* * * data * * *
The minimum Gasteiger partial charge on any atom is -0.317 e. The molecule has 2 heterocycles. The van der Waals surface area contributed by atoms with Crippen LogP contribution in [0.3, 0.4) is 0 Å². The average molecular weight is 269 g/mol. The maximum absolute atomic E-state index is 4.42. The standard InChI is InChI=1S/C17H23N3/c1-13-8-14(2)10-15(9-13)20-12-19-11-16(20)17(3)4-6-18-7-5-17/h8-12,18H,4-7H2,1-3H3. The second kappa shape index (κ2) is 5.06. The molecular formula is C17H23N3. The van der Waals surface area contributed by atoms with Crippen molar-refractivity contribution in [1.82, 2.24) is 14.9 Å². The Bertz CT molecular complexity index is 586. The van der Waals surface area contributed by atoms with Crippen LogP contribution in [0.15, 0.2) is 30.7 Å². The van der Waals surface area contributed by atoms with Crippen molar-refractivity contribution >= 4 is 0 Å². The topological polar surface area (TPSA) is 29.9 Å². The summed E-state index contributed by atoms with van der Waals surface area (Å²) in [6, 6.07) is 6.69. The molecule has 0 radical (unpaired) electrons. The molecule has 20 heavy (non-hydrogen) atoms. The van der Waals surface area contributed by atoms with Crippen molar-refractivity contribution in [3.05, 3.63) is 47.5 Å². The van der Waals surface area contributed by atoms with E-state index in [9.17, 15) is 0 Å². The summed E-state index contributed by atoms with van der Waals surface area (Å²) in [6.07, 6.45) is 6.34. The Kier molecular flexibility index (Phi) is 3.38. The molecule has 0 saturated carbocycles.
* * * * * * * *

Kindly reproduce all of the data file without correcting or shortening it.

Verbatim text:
The minimum Gasteiger partial charge on any atom is -0.317 e. The molecule has 2 heterocycles. The van der Waals surface area contributed by atoms with Crippen LogP contribution in [0.3, 0.4) is 0 Å². The average molecular weight is 269 g/mol. The maximum absolute atomic E-state index is 4.42. The standard InChI is InChI=1S/C17H23N3/c1-13-8-14(2)10-15(9-13)20-12-19-11-16(20)17(3)4-6-18-7-5-17/h8-12,18H,4-7H2,1-3H3. The second kappa shape index (κ2) is 5.06. The molecular formula is C17H23N3. The van der Waals surface area contributed by atoms with Crippen molar-refractivity contribution in [1.82, 2.24) is 14.9 Å². The Bertz CT molecular complexity index is 586. The van der Waals surface area contributed by atoms with Crippen LogP contribution in [0.15, 0.2) is 30.7 Å². The van der Waals surface area contributed by atoms with Crippen molar-refractivity contribution >= 4 is 0 Å². The topological polar surface area (TPSA) is 29.9 Å². The summed E-state index contributed by atoms with van der Waals surface area (Å²) in [6, 6.07) is 6.69. The molecule has 0 radical (unpaired) electrons. The molecule has 20 heavy (non-hydrogen) atoms. The van der Waals surface area contributed by atoms with Crippen molar-refractivity contribution in [3.05, 3.63) is 47.5 Å². The van der Waals surface area contributed by atoms with E-state index in [9.17, 15) is 0 Å². The summed E-state index contributed by atoms with van der Waals surface area (Å²) in [6.07, 6.45) is 6.34. The Kier molecular flexibility index (Phi) is 3.38. The molecule has 0 saturated carbocycles.